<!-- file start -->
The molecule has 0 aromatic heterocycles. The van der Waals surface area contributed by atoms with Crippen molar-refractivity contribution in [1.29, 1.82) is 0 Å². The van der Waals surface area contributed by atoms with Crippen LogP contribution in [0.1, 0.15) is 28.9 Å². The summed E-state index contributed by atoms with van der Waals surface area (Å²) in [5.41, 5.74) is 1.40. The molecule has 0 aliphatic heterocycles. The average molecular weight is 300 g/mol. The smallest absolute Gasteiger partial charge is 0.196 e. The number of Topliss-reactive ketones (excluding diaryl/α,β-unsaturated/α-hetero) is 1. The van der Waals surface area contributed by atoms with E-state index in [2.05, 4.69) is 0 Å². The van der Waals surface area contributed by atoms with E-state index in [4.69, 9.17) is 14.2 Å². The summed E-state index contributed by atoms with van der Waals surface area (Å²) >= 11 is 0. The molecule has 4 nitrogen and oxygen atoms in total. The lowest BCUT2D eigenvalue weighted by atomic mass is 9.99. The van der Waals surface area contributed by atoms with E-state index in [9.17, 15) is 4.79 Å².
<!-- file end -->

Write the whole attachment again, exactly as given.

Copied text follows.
The molecule has 0 aromatic heterocycles. The van der Waals surface area contributed by atoms with Crippen molar-refractivity contribution in [1.29, 1.82) is 0 Å². The van der Waals surface area contributed by atoms with Crippen LogP contribution in [0.1, 0.15) is 28.9 Å². The summed E-state index contributed by atoms with van der Waals surface area (Å²) in [5.41, 5.74) is 1.40. The molecule has 0 aliphatic heterocycles. The average molecular weight is 300 g/mol. The smallest absolute Gasteiger partial charge is 0.196 e. The number of Topliss-reactive ketones (excluding diaryl/α,β-unsaturated/α-hetero) is 1. The van der Waals surface area contributed by atoms with E-state index in [2.05, 4.69) is 0 Å². The van der Waals surface area contributed by atoms with E-state index in [4.69, 9.17) is 14.2 Å². The summed E-state index contributed by atoms with van der Waals surface area (Å²) >= 11 is 0. The molecule has 4 nitrogen and oxygen atoms in total. The lowest BCUT2D eigenvalue weighted by atomic mass is 9.99. The van der Waals surface area contributed by atoms with E-state index in [9.17, 15) is 4.79 Å².